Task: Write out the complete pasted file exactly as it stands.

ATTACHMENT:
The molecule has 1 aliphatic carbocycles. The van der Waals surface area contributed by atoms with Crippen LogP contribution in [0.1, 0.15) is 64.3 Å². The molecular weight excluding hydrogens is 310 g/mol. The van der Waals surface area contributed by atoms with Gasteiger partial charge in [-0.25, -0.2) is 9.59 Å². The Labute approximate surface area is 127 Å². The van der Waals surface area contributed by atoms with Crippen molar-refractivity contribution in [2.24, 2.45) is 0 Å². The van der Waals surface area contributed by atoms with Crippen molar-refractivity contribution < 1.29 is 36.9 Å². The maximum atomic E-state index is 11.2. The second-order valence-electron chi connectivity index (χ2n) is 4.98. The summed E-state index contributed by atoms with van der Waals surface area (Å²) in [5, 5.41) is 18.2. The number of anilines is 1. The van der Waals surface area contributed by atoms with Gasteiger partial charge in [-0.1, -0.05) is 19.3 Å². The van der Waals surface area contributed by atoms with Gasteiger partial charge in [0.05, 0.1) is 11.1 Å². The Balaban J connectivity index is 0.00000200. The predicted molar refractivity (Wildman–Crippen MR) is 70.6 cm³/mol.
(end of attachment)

The molecule has 1 aliphatic carbocycles. The van der Waals surface area contributed by atoms with Crippen LogP contribution in [0.1, 0.15) is 64.3 Å². The molecular weight excluding hydrogens is 310 g/mol. The van der Waals surface area contributed by atoms with Gasteiger partial charge in [-0.25, -0.2) is 9.59 Å². The Labute approximate surface area is 127 Å². The van der Waals surface area contributed by atoms with Crippen molar-refractivity contribution in [2.24, 2.45) is 0 Å². The van der Waals surface area contributed by atoms with Crippen molar-refractivity contribution < 1.29 is 36.9 Å². The maximum atomic E-state index is 11.2. The second-order valence-electron chi connectivity index (χ2n) is 4.98. The summed E-state index contributed by atoms with van der Waals surface area (Å²) in [5, 5.41) is 18.2. The number of anilines is 1. The van der Waals surface area contributed by atoms with Gasteiger partial charge in [-0.1, -0.05) is 19.3 Å². The van der Waals surface area contributed by atoms with Gasteiger partial charge in [0.05, 0.1) is 11.1 Å². The Balaban J connectivity index is 0.00000200. The predicted molar refractivity (Wildman–Crippen MR) is 70.6 cm³/mol.